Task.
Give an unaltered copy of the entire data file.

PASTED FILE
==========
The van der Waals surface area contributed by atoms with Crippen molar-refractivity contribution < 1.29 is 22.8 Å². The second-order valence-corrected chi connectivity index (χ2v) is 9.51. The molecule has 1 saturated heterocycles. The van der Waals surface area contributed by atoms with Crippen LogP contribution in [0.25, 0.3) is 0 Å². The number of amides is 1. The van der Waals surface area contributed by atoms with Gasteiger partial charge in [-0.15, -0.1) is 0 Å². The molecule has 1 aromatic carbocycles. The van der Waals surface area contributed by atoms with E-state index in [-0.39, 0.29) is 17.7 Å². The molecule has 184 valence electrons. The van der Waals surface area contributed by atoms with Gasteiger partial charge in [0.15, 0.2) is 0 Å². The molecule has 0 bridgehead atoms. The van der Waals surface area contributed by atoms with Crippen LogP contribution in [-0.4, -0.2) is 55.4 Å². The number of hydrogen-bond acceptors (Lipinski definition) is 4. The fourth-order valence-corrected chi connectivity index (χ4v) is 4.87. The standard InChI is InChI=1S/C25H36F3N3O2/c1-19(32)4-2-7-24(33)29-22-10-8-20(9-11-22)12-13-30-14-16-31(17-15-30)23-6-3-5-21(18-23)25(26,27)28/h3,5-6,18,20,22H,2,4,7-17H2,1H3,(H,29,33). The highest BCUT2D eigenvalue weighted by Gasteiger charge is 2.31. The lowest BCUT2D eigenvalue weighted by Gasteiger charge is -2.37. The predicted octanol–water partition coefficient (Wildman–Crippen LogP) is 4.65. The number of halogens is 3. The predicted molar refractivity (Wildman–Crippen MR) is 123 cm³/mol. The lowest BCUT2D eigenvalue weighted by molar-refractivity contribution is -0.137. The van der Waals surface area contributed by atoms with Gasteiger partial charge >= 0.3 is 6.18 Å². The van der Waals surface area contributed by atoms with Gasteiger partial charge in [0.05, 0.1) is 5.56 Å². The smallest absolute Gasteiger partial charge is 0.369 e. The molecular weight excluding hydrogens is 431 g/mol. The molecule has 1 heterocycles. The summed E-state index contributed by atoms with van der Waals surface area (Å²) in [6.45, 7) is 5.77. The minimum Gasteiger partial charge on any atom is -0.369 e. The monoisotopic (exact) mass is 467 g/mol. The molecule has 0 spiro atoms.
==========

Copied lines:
The van der Waals surface area contributed by atoms with Crippen molar-refractivity contribution < 1.29 is 22.8 Å². The second-order valence-corrected chi connectivity index (χ2v) is 9.51. The molecule has 1 saturated heterocycles. The van der Waals surface area contributed by atoms with Crippen LogP contribution in [0.25, 0.3) is 0 Å². The number of amides is 1. The van der Waals surface area contributed by atoms with Gasteiger partial charge in [-0.15, -0.1) is 0 Å². The molecule has 1 aromatic carbocycles. The van der Waals surface area contributed by atoms with E-state index in [-0.39, 0.29) is 17.7 Å². The molecule has 184 valence electrons. The van der Waals surface area contributed by atoms with Gasteiger partial charge in [0.15, 0.2) is 0 Å². The molecule has 0 bridgehead atoms. The van der Waals surface area contributed by atoms with Crippen LogP contribution in [-0.4, -0.2) is 55.4 Å². The number of hydrogen-bond acceptors (Lipinski definition) is 4. The fourth-order valence-corrected chi connectivity index (χ4v) is 4.87. The standard InChI is InChI=1S/C25H36F3N3O2/c1-19(32)4-2-7-24(33)29-22-10-8-20(9-11-22)12-13-30-14-16-31(17-15-30)23-6-3-5-21(18-23)25(26,27)28/h3,5-6,18,20,22H,2,4,7-17H2,1H3,(H,29,33). The highest BCUT2D eigenvalue weighted by Gasteiger charge is 2.31. The lowest BCUT2D eigenvalue weighted by Gasteiger charge is -2.37. The predicted octanol–water partition coefficient (Wildman–Crippen LogP) is 4.65. The number of halogens is 3. The predicted molar refractivity (Wildman–Crippen MR) is 123 cm³/mol. The lowest BCUT2D eigenvalue weighted by molar-refractivity contribution is -0.137. The van der Waals surface area contributed by atoms with Gasteiger partial charge >= 0.3 is 6.18 Å². The van der Waals surface area contributed by atoms with Gasteiger partial charge in [0.05, 0.1) is 5.56 Å². The smallest absolute Gasteiger partial charge is 0.369 e. The molecular weight excluding hydrogens is 431 g/mol. The molecule has 1 heterocycles. The summed E-state index contributed by atoms with van der Waals surface area (Å²) in [6.45, 7) is 5.77. The minimum Gasteiger partial charge on any atom is -0.369 e. The monoisotopic (exact) mass is 467 g/mol. The molecule has 0 spiro atoms.